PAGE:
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How to Photograph the Solar Eclipse

Author: The Printique Team

Ready to test your photography skills? The solar eclipse is happening October 14th. Capturing a solar eclipse can be a one-in-a-lifetime opportunity for millions of photographers. It’s something every photographer should capture at least once. Understandably, many people will not try it since it can be very dangerous to the eyes because of the intensity. So let’s break down how to successfully capture this year’s solar eclipse.

photo showing stages of solar eclipse

So what is a Solar Eclipse?

A solar eclipse occurs when the moon comes in between the sun and the earth, essentially casting a giant shadow on the earth. This causes it to be dark outside, as the sunlight is being blocked during totality. It happens about every 18 months, but can only be viewed from certain spots in the world. Why is this solar eclipse so special? It’s because of what’s known as the “Ring of Fire.” The moon will obscure much of the sun, however it will leave behind a ring of unfiltered sunlight all around its shadow because the shadow is not large enough to cover the sun. According to NASA, this annular solar eclipse will be visible in eight states, and a partial solar eclipse will be visible to the rest of the states. The next time this will happen and be visible from the U.S. will occur on June 21, 2039.

solar eclipse with ring of fire at beach

How do I Photograph it?

Do your research to pick the best place to photograph the eclipse. Once you have your spot picked out, you can start the process of getting ready.

First and foremost, let’s talk about safety. Never look directly at the sun with the naked eye. You can cause permanent damage to your eyesight. You’ll need to wear special solar viewing glasses. This type of film for the glasses is also used for camera lens filters. You will need a filter for your camera. Make sure you know the mm size before ordering. You can find solar filters on the Adorama page.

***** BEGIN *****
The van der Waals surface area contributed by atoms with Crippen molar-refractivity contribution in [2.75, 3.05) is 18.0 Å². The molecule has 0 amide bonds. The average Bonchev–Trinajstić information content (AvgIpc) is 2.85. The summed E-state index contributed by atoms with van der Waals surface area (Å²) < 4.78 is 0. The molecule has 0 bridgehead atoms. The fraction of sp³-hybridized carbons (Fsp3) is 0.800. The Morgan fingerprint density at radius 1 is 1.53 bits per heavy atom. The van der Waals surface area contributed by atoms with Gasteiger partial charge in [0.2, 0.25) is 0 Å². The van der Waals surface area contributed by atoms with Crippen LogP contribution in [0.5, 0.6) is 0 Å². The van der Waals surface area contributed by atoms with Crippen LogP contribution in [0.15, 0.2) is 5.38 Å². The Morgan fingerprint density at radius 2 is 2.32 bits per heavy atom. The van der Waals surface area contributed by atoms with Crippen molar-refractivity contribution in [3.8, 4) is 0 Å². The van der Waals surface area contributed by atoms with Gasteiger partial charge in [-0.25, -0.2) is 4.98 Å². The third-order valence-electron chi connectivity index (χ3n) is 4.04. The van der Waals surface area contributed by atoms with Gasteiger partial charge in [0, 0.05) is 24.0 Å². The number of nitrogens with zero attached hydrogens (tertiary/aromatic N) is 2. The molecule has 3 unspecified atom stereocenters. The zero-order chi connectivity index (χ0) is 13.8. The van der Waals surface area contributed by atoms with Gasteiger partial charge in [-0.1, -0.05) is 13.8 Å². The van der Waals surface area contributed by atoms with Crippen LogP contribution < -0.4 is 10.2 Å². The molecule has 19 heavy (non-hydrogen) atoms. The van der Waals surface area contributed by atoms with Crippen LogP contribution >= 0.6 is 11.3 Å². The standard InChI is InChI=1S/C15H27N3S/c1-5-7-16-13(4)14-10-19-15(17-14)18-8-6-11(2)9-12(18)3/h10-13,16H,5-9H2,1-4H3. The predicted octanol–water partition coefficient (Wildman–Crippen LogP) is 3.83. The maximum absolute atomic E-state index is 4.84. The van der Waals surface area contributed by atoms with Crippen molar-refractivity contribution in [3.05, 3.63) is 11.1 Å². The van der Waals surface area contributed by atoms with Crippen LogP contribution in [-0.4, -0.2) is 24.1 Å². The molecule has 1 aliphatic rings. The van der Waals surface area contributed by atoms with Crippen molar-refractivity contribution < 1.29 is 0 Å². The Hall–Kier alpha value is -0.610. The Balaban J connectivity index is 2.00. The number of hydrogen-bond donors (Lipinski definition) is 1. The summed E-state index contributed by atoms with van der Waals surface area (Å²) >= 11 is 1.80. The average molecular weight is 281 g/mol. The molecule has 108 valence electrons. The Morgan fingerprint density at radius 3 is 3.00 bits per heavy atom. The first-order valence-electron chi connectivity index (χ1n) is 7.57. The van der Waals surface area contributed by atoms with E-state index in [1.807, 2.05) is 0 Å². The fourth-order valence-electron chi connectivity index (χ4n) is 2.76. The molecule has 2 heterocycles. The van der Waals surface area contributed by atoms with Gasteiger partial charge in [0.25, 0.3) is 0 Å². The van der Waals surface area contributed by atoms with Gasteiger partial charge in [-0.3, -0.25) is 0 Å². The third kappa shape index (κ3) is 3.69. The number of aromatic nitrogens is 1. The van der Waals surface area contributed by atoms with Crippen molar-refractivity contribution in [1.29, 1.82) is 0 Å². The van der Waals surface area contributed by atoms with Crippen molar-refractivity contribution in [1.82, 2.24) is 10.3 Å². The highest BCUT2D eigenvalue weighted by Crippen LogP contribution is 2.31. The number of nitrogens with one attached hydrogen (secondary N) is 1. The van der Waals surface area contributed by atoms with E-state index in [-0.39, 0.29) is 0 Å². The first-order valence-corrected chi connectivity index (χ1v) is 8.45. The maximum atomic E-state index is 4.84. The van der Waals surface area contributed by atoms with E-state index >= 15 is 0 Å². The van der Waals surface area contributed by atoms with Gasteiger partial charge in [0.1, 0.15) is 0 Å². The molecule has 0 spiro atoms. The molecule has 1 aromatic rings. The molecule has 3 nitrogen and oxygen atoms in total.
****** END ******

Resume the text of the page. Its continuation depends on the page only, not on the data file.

Make sure to clean your gear and get to your spot early. You’ll need a tripod for stabilization and your solar filter on your camera. Compose your shot making sure the sun is in the middle of the frame.

Camera Settings

Focus – Manual

Next you’ll need to find your focus. We suggest using manual focus since most autofocus mechanisms are light sensitive. Take test shots before, and zoom in to make sure it’s in focus, then lock it down.

File – RAW

Shoot Raw as this will give you greater dynamic range and provides more data to play with during the editing process. 

Mode- Aperture

When taking test shots for focus, experiment with aperture as well. Where is your lens the sharpest with the least amount of chromatic aberration? Typically, the sweet spot is between f/5.6 and f/8 for many lenses. Just like your focus, once the aperture is selected, lock it down.

ISO- Low

When choosing ISO try to go as low as you can to avoid noise. Most experts suggest to bring it down to ISO 100.

Shutter Speed

If your camera is in aperture mode, your shutter speed will adjust and compensate for the frames. So no need to be alarmed when you see your speed go up and down while photographing your subject. Also remember, your camera is on a tripod, so you can allow for fast speeds.


Experts suggest to use spot metering or bracket for best results. Shoot a lot of photos at different exposures and pick the best ones. Remember, you are shooting in RAW you can adjust later in post-processing.

We want to remind people, that this not a total solar eclipse. According to Space.com,”There will be no time this October when anybody can look directly at the sun without eye protection. That’s different from a total solar eclipse — coming up on April 8, 2024 in North America — when the brief totality is safe to look at with the naked eye. That absolutely does not apply on Oct. 14.”

Off the Card and into the Home

Now that you’ve done the work, it’s time to give your images a home. Metal prints are the perfect statement piece to showcase the solar eclipse. The glossy, high definition look will showcase the ring of fire with vibrancy and depth. Love the look of metal but want something with a lower price point? We have you covered. Our new photo tiles are just as stunning. Printed on high-quality, silver halide paper, our photo tiles offer far better image quality and stronger adhesion than the alternatives. Choose the metallic paper which replicates our glossy metal prints. We offer sizes ranging from 8″x8″ – 16″ x 20″ to fit your style and the needs of your space. Choose just one photo tile, or make a wall gallery showcasing the stages of the eclipse. Even though this type of eclipse won’t happen again for years, you can enjoy the celestial event every day in your home by turning it into art.